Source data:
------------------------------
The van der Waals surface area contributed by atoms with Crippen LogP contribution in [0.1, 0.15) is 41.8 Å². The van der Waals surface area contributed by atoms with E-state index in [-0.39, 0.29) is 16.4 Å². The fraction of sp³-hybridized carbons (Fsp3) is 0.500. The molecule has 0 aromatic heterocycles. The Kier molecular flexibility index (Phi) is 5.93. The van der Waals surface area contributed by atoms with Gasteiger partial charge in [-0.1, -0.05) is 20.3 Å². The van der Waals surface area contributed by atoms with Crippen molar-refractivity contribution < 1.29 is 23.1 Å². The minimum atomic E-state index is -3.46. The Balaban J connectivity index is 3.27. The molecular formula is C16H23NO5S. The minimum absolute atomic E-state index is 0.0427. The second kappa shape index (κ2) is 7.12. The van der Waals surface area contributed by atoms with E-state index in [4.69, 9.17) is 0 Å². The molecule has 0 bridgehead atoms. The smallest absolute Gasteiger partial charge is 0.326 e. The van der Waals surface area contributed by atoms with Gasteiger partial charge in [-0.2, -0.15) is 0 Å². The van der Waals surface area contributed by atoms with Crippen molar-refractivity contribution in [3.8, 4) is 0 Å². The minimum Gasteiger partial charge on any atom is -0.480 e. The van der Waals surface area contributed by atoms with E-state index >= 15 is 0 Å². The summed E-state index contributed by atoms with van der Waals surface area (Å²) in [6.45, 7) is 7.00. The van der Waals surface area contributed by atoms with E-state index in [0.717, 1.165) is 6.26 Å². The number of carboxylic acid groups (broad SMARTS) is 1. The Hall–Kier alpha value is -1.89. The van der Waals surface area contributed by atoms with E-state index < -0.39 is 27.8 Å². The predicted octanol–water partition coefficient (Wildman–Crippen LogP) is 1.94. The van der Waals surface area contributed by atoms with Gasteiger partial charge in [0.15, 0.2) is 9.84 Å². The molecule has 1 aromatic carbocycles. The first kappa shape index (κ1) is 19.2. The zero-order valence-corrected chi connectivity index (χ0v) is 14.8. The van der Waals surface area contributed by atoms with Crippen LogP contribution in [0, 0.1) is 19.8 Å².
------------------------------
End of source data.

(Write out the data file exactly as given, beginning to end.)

The van der Waals surface area contributed by atoms with Crippen LogP contribution in [0.1, 0.15) is 41.8 Å². The van der Waals surface area contributed by atoms with E-state index in [-0.39, 0.29) is 16.4 Å². The fraction of sp³-hybridized carbons (Fsp3) is 0.500. The molecule has 0 aromatic heterocycles. The Kier molecular flexibility index (Phi) is 5.93. The van der Waals surface area contributed by atoms with Gasteiger partial charge in [-0.1, -0.05) is 20.3 Å². The van der Waals surface area contributed by atoms with Crippen molar-refractivity contribution < 1.29 is 23.1 Å². The minimum atomic E-state index is -3.46. The Balaban J connectivity index is 3.27. The molecular formula is C16H23NO5S. The minimum absolute atomic E-state index is 0.0427. The second kappa shape index (κ2) is 7.12. The van der Waals surface area contributed by atoms with E-state index in [4.69, 9.17) is 0 Å². The molecule has 0 bridgehead atoms. The smallest absolute Gasteiger partial charge is 0.326 e. The van der Waals surface area contributed by atoms with Gasteiger partial charge in [-0.2, -0.15) is 0 Å². The van der Waals surface area contributed by atoms with Crippen molar-refractivity contribution in [3.8, 4) is 0 Å². The minimum Gasteiger partial charge on any atom is -0.480 e. The van der Waals surface area contributed by atoms with E-state index >= 15 is 0 Å². The summed E-state index contributed by atoms with van der Waals surface area (Å²) in [6.45, 7) is 7.00. The van der Waals surface area contributed by atoms with E-state index in [0.717, 1.165) is 6.26 Å². The number of carboxylic acid groups (broad SMARTS) is 1. The Hall–Kier alpha value is -1.89. The van der Waals surface area contributed by atoms with E-state index < -0.39 is 27.8 Å². The predicted octanol–water partition coefficient (Wildman–Crippen LogP) is 1.94. The van der Waals surface area contributed by atoms with Gasteiger partial charge in [0.15, 0.2) is 9.84 Å². The molecule has 1 aromatic carbocycles. The first kappa shape index (κ1) is 19.2. The zero-order valence-corrected chi connectivity index (χ0v) is 14.8. The van der Waals surface area contributed by atoms with Crippen LogP contribution in [0, 0.1) is 19.8 Å².